Saturday, June 14, 2014

Wendy's Recommending Some Great Beach Reads
Now in paperback, the international bestselling romantic comedy "bursting with warmth, emotional depth, and...humor," (Entertainment Weekly) featuring the oddly charming, socially challenged genetics professor, Don, as he seeks true love.

The art of love is never a science: Meet Don Tillman, a brilliant yet socially inept professor of genetics, who's decided it's time he found a wife. In the orderly, evidence-based manner with which Don approaches all things, he designs the Wife Project to find his perfect partner: a sixteen-page, scientifically valid survey to filter out the drinkers, the smokers, the late arrivers.

Rosie Jarman possesses all these qualities. Don easily disqualifies her as a candidate for The Wife Project (even if she is "quite intelligent for a barmaid"). But Don is intrigued by Rosie's own quest to identify her biological father. When an unlikely relationship develops as they collaborate on The Father Project, Don is forced to confront the spontaneous whirlwind that is Rosie―and the realization that, despite your best scientific efforts, you don't find love, it finds you.
Divorced, Beheaded, Died, Divorced, Beheaded, Survived...

This is the story of the last wife of Henry VIII, the one who survived.

Widowed for the second time at age thirty-one Katherine Parr falls deeply for the dashing courtier Thomas Seymour and hopes at last to marry for love. However, she attracts the attentions of the ailing, egotistical, and dangerously powerful monarch Henry VIII, who dispatches Seymour to the continent. No one is in a position to refuse a royal proposal so, haunted by the fates of King Henry's previous wives, Katherine is obliged to become his sixth queen.

Katherine must employ all her instincts to navigate the treachery of the court, drawing a tight circle of women around her, including her stepdaughter, Meg, traumatized by past events shrouded in secrecy, and their loyal servant, Dot, who sees more than she understands. With the Catholic faction on the rise, reformers being burned for heresy, and those close to the king vying for position, Katherine's survival seems unlikely. Yet as she treads the razor's edge of court intrigue, she never quite gives up on love.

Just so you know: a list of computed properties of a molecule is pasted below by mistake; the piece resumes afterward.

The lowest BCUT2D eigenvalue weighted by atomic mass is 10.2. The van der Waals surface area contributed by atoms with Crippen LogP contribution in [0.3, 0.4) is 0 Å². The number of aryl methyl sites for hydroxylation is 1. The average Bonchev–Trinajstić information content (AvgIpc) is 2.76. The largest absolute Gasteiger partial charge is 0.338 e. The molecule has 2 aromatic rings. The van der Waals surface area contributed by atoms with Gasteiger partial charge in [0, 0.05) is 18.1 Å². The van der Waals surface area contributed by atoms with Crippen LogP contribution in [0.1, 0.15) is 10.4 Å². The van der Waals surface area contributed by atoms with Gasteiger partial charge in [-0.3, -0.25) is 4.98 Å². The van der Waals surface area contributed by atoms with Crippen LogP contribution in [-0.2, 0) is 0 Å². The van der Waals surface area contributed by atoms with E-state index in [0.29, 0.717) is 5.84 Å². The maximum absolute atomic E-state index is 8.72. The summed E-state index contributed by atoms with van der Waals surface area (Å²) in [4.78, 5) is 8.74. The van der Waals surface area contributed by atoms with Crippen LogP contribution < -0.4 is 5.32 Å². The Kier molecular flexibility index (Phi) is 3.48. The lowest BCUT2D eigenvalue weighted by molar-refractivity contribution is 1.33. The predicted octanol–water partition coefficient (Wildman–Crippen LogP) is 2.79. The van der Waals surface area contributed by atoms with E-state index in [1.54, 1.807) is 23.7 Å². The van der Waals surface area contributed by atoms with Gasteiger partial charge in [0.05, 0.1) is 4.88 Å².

How do you find someone who wants to be lost?

Sisters Natalie and Alice Kessler were close, until adolescence wrenched them apart. Natalie is headstrong, manipulative—and beautiful; Alice is a dreamer who loves books and birds. During their family’s summer holiday at the lake, Alice falls under the thrall of a struggling young painter, Thomas Bayber, in whom she finds a kindred spirit. Natalie, however, remains strangely unmoved, sitting for a family portrait with surprising indifference. But by the end of the summer, three lives are shattered.

Decades later, Bayber, now a reclusive, world-renowned artist, unveils a never-before-seen work, Kessler Sisters—a provocative painting depicting the young Thomas, Natalie, and Alice. Bayber asks Dennis Finch, an art history professor, and Stephen Jameson, an eccentric young art authenticator, to sell the painting for him. That task becomes more complicated when the artist requires that they first locate Natalie and Alice, who seem to have vanished. And Finch finds himself wondering why Thomas is suddenly so intent on resurrecting the past.

In The Gravity of Birds histories and memories refuse to stay buried; in the end only the excavation of the past will enable its survivors to love again.

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